He also didn’t speak Huttese, but a heavily affected English. And by “heavily affected,” we mean as high-pitched, accented and lispy as possible while still being easily understood. Unfortunately, the fans have nobody to thank for his unsettling/over the top delivery but George Lucas himself. In the beginning, Ziro spoke Huttese just like Jabba, and later in a deep, sluggish voice. Until one day Lucas was watching test footage and uttered a sentence that shocked the crew, but would soon become a piece of Star Wars history: “I want him to sound like Truman Capote.”
It’s entirely possible that Jar Jar Binks brought down the appeal factor of every Gungan character, so perhaps the odds were against Rugor “Boss” Nass from the very start. And as a general rule, adding small character tics or eccentric habits is usually a smart move in creating a memorable character. But for Nass, his trademark was a constant clicking, slobberring, or flapping his cheeks as if he was performing slaptstick for his fellow Gungan citizens.
It’s a shame, too. In the larger Star Wars universe, the rotund Nass is one of the Ankura Gungans; a species separate from the thinner Otulla who, while making up a minority of the species, are among the ruling class. Since the film decided to ignore that history and simply include a rotund, slobbering, pigheaded leader refusing to help the Naboo, it’s just a good thing his scenes are few and far between.
There was a time when people might have thought that C-3PO was as wooden, stuffy, neurotic and annoying as a droid could get. That was, until audiences got their first dose of WAC-47 in the Clone Wars, a DUM-series pit droid recruited to the Republic cause. He even earned the rank of Corporal, when he wasn’t busy putting himself and his droid squadmates in harm’s way to prove a point.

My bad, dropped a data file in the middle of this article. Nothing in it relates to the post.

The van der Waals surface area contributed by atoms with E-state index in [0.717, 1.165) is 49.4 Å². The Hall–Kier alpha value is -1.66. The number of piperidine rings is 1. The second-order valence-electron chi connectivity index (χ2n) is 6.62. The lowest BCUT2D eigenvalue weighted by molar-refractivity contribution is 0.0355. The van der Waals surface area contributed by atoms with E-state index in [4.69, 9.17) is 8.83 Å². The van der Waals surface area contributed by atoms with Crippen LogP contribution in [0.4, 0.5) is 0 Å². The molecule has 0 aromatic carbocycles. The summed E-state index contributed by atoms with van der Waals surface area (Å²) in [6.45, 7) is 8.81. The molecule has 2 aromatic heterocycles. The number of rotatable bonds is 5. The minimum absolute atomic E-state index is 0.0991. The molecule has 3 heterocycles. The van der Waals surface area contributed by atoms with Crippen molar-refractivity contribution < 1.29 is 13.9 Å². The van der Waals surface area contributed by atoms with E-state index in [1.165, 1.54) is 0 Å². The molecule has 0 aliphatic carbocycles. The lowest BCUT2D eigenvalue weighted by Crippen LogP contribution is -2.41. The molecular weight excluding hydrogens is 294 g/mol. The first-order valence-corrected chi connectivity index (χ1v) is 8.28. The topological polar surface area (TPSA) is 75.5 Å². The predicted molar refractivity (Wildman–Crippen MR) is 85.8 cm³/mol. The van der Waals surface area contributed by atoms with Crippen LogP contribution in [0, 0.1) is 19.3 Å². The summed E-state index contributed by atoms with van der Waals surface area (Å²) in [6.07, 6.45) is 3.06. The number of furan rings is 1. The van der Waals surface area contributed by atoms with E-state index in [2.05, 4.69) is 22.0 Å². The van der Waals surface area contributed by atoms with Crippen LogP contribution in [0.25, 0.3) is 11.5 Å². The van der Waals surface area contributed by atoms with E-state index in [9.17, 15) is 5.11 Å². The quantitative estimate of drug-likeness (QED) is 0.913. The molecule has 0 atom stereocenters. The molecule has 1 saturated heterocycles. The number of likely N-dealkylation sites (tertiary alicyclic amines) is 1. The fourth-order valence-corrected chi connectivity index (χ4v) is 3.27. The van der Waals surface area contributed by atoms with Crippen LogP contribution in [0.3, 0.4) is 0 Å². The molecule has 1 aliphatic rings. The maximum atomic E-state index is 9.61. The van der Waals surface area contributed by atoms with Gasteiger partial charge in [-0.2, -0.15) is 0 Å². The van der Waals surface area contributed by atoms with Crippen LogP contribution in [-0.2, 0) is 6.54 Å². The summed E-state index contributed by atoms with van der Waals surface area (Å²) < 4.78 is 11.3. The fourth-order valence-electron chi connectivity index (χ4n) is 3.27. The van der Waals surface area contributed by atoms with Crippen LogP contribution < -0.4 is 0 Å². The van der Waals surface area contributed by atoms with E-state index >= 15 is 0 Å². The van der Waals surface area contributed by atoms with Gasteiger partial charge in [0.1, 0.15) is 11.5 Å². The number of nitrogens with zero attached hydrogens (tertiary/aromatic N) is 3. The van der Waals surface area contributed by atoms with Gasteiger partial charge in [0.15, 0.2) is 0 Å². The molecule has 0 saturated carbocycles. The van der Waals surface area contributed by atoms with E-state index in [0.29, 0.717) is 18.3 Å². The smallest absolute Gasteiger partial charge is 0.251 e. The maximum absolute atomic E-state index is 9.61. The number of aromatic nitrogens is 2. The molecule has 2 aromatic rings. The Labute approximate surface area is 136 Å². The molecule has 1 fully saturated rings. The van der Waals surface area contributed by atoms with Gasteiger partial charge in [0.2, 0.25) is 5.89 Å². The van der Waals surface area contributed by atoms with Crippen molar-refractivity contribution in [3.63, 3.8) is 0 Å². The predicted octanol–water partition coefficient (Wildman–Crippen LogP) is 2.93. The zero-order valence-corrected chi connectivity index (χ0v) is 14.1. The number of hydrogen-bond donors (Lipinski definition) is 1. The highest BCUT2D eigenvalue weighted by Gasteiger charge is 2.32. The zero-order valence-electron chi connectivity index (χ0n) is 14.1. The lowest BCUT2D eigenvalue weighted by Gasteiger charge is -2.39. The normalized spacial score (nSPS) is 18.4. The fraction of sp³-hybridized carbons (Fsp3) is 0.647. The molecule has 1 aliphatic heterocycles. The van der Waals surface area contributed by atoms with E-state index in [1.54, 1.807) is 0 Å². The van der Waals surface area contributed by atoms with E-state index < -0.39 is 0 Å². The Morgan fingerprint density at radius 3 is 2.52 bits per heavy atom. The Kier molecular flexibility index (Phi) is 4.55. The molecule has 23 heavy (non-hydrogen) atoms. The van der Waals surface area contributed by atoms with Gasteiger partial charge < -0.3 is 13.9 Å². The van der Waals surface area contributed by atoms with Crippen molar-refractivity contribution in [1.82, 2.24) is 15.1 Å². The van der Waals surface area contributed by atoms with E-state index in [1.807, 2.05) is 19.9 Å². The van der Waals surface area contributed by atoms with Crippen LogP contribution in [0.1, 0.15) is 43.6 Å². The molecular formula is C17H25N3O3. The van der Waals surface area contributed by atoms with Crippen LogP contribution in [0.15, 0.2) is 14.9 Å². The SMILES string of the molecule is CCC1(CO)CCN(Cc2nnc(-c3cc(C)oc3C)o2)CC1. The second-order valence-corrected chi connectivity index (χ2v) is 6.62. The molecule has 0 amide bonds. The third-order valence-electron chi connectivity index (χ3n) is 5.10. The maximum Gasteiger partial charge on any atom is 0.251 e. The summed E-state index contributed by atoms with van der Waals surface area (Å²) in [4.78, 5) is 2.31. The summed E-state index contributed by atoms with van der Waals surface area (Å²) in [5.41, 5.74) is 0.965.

If you’re one of the people who find bumbling characters who somehow find success instead of death hilarious and charming, then WAC-47 may be one of your favorites. Even so, his voice alone is enough to turn any Star Wars die-hard off, best described as a too-robotic C-3PO impression run through a synthesizer. With self confidence issues.
One fact we can all agree on: Jake Lloyd was miscast as young Anakin Skywalker in The Phantom Menace (even the actor has conceded as much). Instead, the entirety of the blame has to lay on the shoulders of George Lucas, and whatever other writers he turned to for assistance in crafting the character’s arc. Going by the original films, Anakin was a proud, incredibly powerful warrior who was turned to the Dark Side by tragedy. In other words, a fairly standard story of a tragic hero’s fall from grace (and eventual redemption).